Sunday, March 27, 2011
I would say the most anticipated albums of this year (the ones I'm aware of): Lupe Fiasco, Blink 182 (to see what they come up with), and the Ataris. I was looking forward to the new GUK, but after listening to a few times...eh. I'll probably post it later. But for now: LUPE MOTHER F'N FIASCO. Far and away, the best album I've listened to in this young year, the music industry as a whole will have to come up with nothing short of extraordinary to top this one. While the aforementioned albums have really piqued my interest in 2011, Lupe's teasers on Facebook, myspace and a massive guerilla social network marketing campaign has had myself and many others salivating for this album. Every track is strong, mixing politics (or a-politics), life and love into a suave, confident and...baller...album. Beats are familiar and new at the same time, with an air of unexpected predictability that doesn't let go. His blend of his alt rock/punk background and phenomenal hip-hop career resonates in a hopeful, self-confident album that has just as much pop as anything else, yet somehow appeals across a very broad swathe of music genres. I mean, the guy sampled Modest Mouse. With a whos-who supporting cast of John Legend, MDMA and some solid producing, Lupe has managed to create a great album that I would put at the top of my list for 2011, and one of the best pop or hip-hop albums (albeit I don't listen to too much hip/pop-hop to quantify that statement) I've listened to since Blueprint 3 and The Adventures of Bobby Ray. Until I hear something better (which I hope I do), this is the album of the year. Standout tracks: "Words I Never Said," "Till I Get There" and "Never Forget You."
1. Letting Go feat. Sarah Green
2. Words I Never Said feat. Skylar Grey
3. Till I Get There
4. I Don’t Wanna Care Right Now feat. MDMA
5. Out of My Head feat. Trey Songz
6. The Show Goes On
7. Beautiful Lasers, (Two Ways) feat. MDMA
8. Coming Up feat. MDMA
9. State Run Radio feat. Matt Mahaffey
10. Break the Chain feat. Eric Turner & Sway
11. All Black Everything
12. Never Forget You feat. John Legend
13. I'm Beaming
14. Shining Down feat. Matthew Santos
15. Go to Sleep
So at the behest of my friend Gav, I finally watched Going the Distance. Having been in a long-distance relationship awhile back, I can say that the movie is probably...75% accurate. I thought the good-bye airport scenes could have been better done, among other small things that are pretty big when separated by distance.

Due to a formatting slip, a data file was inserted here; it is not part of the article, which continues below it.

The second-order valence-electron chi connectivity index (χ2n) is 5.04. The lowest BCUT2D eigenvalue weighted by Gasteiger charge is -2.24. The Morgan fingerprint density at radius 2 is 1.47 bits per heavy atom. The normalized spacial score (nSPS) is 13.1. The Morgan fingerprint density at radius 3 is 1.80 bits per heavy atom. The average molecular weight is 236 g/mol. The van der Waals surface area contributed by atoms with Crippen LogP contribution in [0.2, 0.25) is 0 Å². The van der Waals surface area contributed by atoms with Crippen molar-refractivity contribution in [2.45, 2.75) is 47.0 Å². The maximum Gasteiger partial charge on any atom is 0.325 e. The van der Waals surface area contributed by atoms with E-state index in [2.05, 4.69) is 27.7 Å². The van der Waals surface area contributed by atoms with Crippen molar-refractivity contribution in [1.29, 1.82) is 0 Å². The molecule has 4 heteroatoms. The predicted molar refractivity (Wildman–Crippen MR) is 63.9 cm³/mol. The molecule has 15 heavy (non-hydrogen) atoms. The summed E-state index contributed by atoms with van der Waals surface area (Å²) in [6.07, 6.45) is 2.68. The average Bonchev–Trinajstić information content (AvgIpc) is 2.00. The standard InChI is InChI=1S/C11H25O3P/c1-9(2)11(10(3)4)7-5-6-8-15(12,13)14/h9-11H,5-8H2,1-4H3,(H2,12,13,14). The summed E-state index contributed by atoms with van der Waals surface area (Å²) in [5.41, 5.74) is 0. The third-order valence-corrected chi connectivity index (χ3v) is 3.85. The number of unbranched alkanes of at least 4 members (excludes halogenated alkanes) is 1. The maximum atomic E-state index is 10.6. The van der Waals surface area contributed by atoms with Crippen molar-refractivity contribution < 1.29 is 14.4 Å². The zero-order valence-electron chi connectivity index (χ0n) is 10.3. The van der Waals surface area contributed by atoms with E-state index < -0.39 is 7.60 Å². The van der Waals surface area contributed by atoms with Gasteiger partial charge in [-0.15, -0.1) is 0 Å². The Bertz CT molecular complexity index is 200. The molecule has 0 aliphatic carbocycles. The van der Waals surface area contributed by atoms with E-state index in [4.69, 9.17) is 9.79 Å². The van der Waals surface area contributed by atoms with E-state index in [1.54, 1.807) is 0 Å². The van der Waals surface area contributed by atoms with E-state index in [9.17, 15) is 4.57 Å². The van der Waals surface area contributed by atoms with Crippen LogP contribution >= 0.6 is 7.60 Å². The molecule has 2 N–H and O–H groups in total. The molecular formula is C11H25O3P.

In any case, this is a music blog, not a movie blog so I will save that rant for another day. One thing the producers did do well was picking out a soundtrack, and prominently featuring Brit indie rockers The Boxer Rebellion. I had heard OF them, but never really took time to listen to any of their stuff...my bad. I've been on an indie rock kick lately and I don't know what it is about this band that sets them apart, which I suppose could be good or bad depending on how you look at it. The thing that stands out to me the most (in stark contrast to the previous post of EITS) are the lyrics. The expansive sonic landscape also intelligently provides room for singer Nathan Nicholson to practice his trade with wide-ranging and far-reaching tonalities; check out the tracks "Misplaced" and "Evacuate" to see (what I believe) are the best at showcasing the talents of the band. Additionally, "Spitting Fire," which was also on the soundtrack, is superbly put together.
On a side note, I threw in another track from the soundtrack, "If You Run" because I just thought it was a beautiful song.
1. Flashing Red Light Means Go
2. Move On
5. Spitting Fire
7. The Gospel of Goro Adachi
8. These Walls are Thin
11. Silent Movie
Bonus: If You Run
Saturday, March 26, 2011
To be honest, I've been looking forward to this album for quite some time (and their tour, which I don't think I'll be able to hit up). As a quick summary of the album, it's awesome. There's more layers than previous albums in the form of background filler, but with post-rock, more layers makes up for the lack of lyrics. EITS' traditional story-telling epics are beautifully crafted with an almost symphony-like approach; each instrument providing an integral sound (and often multiple sounds) that are slammed into bouts of crescendos and diminuendos. I'll be honest, this is not my favorite album by them (that belongs to The Earth is Not a Cold Dead Place), but Take Care definitely highlights the progress the band has made over the past decade or so to expand their sound, while staying true to their elaborately constructed, yet "simplistic" instrumentals. It's a great album, and if you're able to, go to one of their shows for me.
1. Last Known Surroundings
2. Human Qualities
3. Trembling Hands
4. Be Comfortable, Creature
5. Postcard from 1952
6. Let Me Back In